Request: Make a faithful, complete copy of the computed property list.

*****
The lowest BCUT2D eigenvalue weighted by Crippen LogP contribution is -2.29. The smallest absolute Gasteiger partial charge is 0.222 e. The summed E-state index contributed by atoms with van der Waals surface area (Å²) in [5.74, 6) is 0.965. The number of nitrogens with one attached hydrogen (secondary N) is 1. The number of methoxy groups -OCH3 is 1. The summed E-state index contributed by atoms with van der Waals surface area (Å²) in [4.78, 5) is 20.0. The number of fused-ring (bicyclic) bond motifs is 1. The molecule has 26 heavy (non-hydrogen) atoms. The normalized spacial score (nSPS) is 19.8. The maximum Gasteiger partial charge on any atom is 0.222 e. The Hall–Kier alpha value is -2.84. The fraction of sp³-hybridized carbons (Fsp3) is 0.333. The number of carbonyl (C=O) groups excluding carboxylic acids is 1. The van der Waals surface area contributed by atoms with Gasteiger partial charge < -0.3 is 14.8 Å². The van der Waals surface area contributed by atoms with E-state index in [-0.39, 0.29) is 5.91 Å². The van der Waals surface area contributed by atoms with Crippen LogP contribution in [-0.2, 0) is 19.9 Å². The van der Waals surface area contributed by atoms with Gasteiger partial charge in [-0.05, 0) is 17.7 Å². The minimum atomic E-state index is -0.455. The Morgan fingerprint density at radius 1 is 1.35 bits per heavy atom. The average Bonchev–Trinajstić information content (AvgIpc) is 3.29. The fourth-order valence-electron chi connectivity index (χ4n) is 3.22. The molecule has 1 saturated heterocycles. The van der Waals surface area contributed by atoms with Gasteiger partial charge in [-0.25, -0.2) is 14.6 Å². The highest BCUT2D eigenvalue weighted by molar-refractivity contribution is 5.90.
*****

The lowest BCUT2D eigenvalue weighted by Crippen LogP contribution is -2.29. The smallest absolute Gasteiger partial charge is 0.222 e. The summed E-state index contributed by atoms with van der Waals surface area (Å²) in [5.74, 6) is 0.965. The number of nitrogens with one attached hydrogen (secondary N) is 1. The number of methoxy groups -OCH3 is 1. The summed E-state index contributed by atoms with van der Waals surface area (Å²) in [4.78, 5) is 20.0. The number of fused-ring (bicyclic) bond motifs is 1. The molecule has 26 heavy (non-hydrogen) atoms. The normalized spacial score (nSPS) is 19.8. The maximum Gasteiger partial charge on any atom is 0.222 e. The Hall–Kier alpha value is -2.84. The fraction of sp³-hybridized carbons (Fsp3) is 0.333. The number of carbonyl (C=O) groups excluding carboxylic acids is 1. The van der Waals surface area contributed by atoms with Gasteiger partial charge < -0.3 is 14.8 Å². The van der Waals surface area contributed by atoms with E-state index in [-0.39, 0.29) is 5.91 Å². The van der Waals surface area contributed by atoms with Crippen LogP contribution in [-0.2, 0) is 19.9 Å². The van der Waals surface area contributed by atoms with Gasteiger partial charge in [-0.05, 0) is 17.7 Å². The minimum atomic E-state index is -0.455. The Morgan fingerprint density at radius 1 is 1.35 bits per heavy atom. The average Bonchev–Trinajstić information content (AvgIpc) is 3.29. The fourth-order valence-electron chi connectivity index (χ4n) is 3.22. The molecule has 1 saturated heterocycles. The van der Waals surface area contributed by atoms with Gasteiger partial charge in [-0.25, -0.2) is 14.6 Å². The highest BCUT2D eigenvalue weighted by molar-refractivity contribution is 5.90.